What to blog when you’re getting home late, might have had a glass of wine, and got up early for a Chamber of Commerce event? Well, let’s check the “To Blog” file in my bookmarks.
This caught my eye yesterday from The Wall Street Journal. Some colleges are better at sending out rejection letters than others.
Toughest: Bates College, Lewiston, Maine. “The deans were obliged to select from among candidates who clearly could do sound work at Bates,” the letter says.
Stanford University sends a steely “don’t call us” message embedded in its otherwise gentle rejection letter. In addition to asserting that “we are humbled by your talents and achievements” and assuring the applicant that he or she is “a fine student,” the letter says, “we are not able to consider appeals.”
Kindest: Harvard College. “Past experience suggests that the particular college a student attends is far less important than what the student does to develop his or her strengths and talents over the next four years.”
Duke University, Durham N.C. “I know you will find an institution at which you will be happy; I know, too, that the school you choose will benefit from your presence.”
I will say that I’m glad I’m got applying to college today. What I remember about the college admission process was that I filled out a form and got a letter of acceptance. I only applied to Indiana University, 20 miles north of the little town where I grew up, and was accepted. It probably didn’t hurt that both my parents, my maternal grandmother, and my uncle Tom had all gone to IU. I got a decent education, got OK grades, finished in 4 years, walked out of college into a job in my major field a week later, and worked at it for 28 years until last October.
Getting into college has changed.
As we try to eat more healthy, there was this a couple of days ago from smartmoney.com:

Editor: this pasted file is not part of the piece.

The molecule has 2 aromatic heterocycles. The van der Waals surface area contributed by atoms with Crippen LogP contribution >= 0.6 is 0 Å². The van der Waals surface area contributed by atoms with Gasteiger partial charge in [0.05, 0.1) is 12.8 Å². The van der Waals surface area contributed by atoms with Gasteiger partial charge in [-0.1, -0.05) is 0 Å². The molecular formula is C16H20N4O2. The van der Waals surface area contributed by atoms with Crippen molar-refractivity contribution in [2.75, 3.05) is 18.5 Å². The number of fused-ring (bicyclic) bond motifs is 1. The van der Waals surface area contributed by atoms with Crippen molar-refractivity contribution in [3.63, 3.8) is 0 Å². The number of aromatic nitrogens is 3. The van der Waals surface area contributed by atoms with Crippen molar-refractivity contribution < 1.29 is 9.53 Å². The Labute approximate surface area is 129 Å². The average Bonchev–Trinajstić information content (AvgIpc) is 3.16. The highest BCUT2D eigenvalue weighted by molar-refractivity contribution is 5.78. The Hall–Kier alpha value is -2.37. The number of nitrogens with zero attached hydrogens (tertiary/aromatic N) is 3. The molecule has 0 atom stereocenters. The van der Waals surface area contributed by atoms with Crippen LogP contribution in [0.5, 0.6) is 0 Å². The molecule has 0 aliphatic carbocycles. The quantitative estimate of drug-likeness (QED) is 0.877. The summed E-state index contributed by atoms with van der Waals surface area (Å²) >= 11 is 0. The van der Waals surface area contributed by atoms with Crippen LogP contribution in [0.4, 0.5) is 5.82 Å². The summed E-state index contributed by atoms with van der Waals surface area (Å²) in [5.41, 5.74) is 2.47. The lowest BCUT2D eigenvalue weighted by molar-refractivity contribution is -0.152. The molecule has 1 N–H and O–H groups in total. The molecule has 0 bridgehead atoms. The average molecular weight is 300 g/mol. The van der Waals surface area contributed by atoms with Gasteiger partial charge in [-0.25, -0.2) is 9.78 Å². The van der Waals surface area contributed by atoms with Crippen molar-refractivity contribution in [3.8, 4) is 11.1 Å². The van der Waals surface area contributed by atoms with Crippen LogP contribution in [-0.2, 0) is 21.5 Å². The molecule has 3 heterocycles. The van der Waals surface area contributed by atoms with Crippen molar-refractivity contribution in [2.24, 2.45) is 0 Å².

“…how much food are you really getting for your money? SmartMoney.com sought to find out which menu items are the costliest and cheapest per calorie. The results may surprise you. Looking at the cost per 100 calories of some items underscores what nutritionists have been saying for years: The cheapest calories typically aren’t the healthiest.”
1. Premium Southwest Salad With Grilled Chicken
Cost per 100 calories: $1.47
Calories from fat: 29%
14. Cheeseburger Slyder
Cost per 100 calories: 41 cents
Calories from fat: 47%
So, the McDonalds salad cost the most per calorie, but is the lowest in fat. White Castle is nearly half fat, but cheap. I can’t say that I’ve been in either of these places in a long, long time.
And then this from Yahoo Autos about “features” that are disappearing from cars …
No. 10: Six-passenger, rear-wheel-drive, body-on-frame cars
This used to be the way all cars were made: You built a frame, attached the engine and transmission, slapped on the body and off you went.
No. 5: Cars priced less than $13,000
No. 2: Cassette-tape decks
Yes, you can still find them. Many European carmakers still insist on them, and some people have stuff on tape they can’t transfer to a CD for whatever reason.
No. 1: Crank windows
These can still be found in entry-level vehicles, but as soon as you step up from the least-expensive vehicle in an automaker’s lineup, they disappear.
Nope, my car doesn’t have any of those. Though since it’s an ’04, it DID have a cassette deck factory installed. I’ve replaced it with an in-dash HD radio with an input for my MP3 player. I do remember installing a cassette deck with 5 band EQ and Jensen tri-ax speakers in my VW van back in the late 70’s. My how things have changed.
And OK, I kind of phoned it in tonight. But sometimes the phone is a good thing.
Just not a video phone, but that’s another post.